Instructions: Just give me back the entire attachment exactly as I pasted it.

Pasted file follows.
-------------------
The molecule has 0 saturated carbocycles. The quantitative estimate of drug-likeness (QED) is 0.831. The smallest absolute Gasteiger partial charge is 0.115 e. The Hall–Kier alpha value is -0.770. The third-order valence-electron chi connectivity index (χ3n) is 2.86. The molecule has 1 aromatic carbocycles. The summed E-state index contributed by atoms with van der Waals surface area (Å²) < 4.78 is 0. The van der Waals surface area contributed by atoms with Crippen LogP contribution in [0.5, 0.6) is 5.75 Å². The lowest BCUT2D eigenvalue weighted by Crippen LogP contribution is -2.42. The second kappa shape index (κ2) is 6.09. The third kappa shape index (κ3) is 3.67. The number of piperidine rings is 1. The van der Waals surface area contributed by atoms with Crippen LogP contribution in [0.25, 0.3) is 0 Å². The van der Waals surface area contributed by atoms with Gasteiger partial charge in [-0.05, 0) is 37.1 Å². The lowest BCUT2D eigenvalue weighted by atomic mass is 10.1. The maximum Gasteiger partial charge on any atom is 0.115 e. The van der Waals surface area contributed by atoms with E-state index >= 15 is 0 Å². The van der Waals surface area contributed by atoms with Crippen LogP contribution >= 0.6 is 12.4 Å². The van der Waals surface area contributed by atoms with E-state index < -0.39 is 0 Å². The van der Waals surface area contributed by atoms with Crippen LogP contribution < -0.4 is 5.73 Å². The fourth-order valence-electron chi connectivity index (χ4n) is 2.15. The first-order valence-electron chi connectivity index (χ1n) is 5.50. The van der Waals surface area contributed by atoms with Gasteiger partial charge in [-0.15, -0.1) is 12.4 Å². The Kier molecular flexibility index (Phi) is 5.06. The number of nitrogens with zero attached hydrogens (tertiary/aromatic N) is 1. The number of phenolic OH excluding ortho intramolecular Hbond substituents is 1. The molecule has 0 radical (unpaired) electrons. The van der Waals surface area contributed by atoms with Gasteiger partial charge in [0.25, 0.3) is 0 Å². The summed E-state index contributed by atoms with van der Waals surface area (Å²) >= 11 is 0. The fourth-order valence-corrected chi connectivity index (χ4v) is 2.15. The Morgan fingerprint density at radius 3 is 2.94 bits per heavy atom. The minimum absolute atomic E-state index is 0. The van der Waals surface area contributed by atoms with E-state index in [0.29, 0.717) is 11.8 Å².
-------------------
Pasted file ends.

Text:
The molecule has 0 saturated carbocycles. The quantitative estimate of drug-likeness (QED) is 0.831. The smallest absolute Gasteiger partial charge is 0.115 e. The Hall–Kier alpha value is -0.770. The third-order valence-electron chi connectivity index (χ3n) is 2.86. The molecule has 1 aromatic carbocycles. The summed E-state index contributed by atoms with van der Waals surface area (Å²) < 4.78 is 0. The van der Waals surface area contributed by atoms with Crippen LogP contribution in [0.5, 0.6) is 5.75 Å². The lowest BCUT2D eigenvalue weighted by Crippen LogP contribution is -2.42. The second kappa shape index (κ2) is 6.09. The third kappa shape index (κ3) is 3.67. The number of piperidine rings is 1. The van der Waals surface area contributed by atoms with Crippen LogP contribution in [0.25, 0.3) is 0 Å². The van der Waals surface area contributed by atoms with Gasteiger partial charge in [-0.05, 0) is 37.1 Å². The lowest BCUT2D eigenvalue weighted by atomic mass is 10.1. The maximum Gasteiger partial charge on any atom is 0.115 e. The van der Waals surface area contributed by atoms with E-state index >= 15 is 0 Å². The van der Waals surface area contributed by atoms with Crippen LogP contribution >= 0.6 is 12.4 Å². The van der Waals surface area contributed by atoms with E-state index < -0.39 is 0 Å². The van der Waals surface area contributed by atoms with Crippen LogP contribution < -0.4 is 5.73 Å². The fourth-order valence-electron chi connectivity index (χ4n) is 2.15. The first-order valence-electron chi connectivity index (χ1n) is 5.50. The van der Waals surface area contributed by atoms with Gasteiger partial charge in [-0.15, -0.1) is 12.4 Å². The Kier molecular flexibility index (Phi) is 5.06. The number of nitrogens with zero attached hydrogens (tertiary/aromatic N) is 1. The number of phenolic OH excluding ortho intramolecular Hbond substituents is 1. The molecule has 0 radical (unpaired) electrons. The van der Waals surface area contributed by atoms with Gasteiger partial charge in [0.25, 0.3) is 0 Å². The summed E-state index contributed by atoms with van der Waals surface area (Å²) >= 11 is 0. The fourth-order valence-corrected chi connectivity index (χ4v) is 2.15. The Morgan fingerprint density at radius 3 is 2.94 bits per heavy atom. The minimum absolute atomic E-state index is 0. The van der Waals surface area contributed by atoms with E-state index in [0.29, 0.717) is 11.8 Å².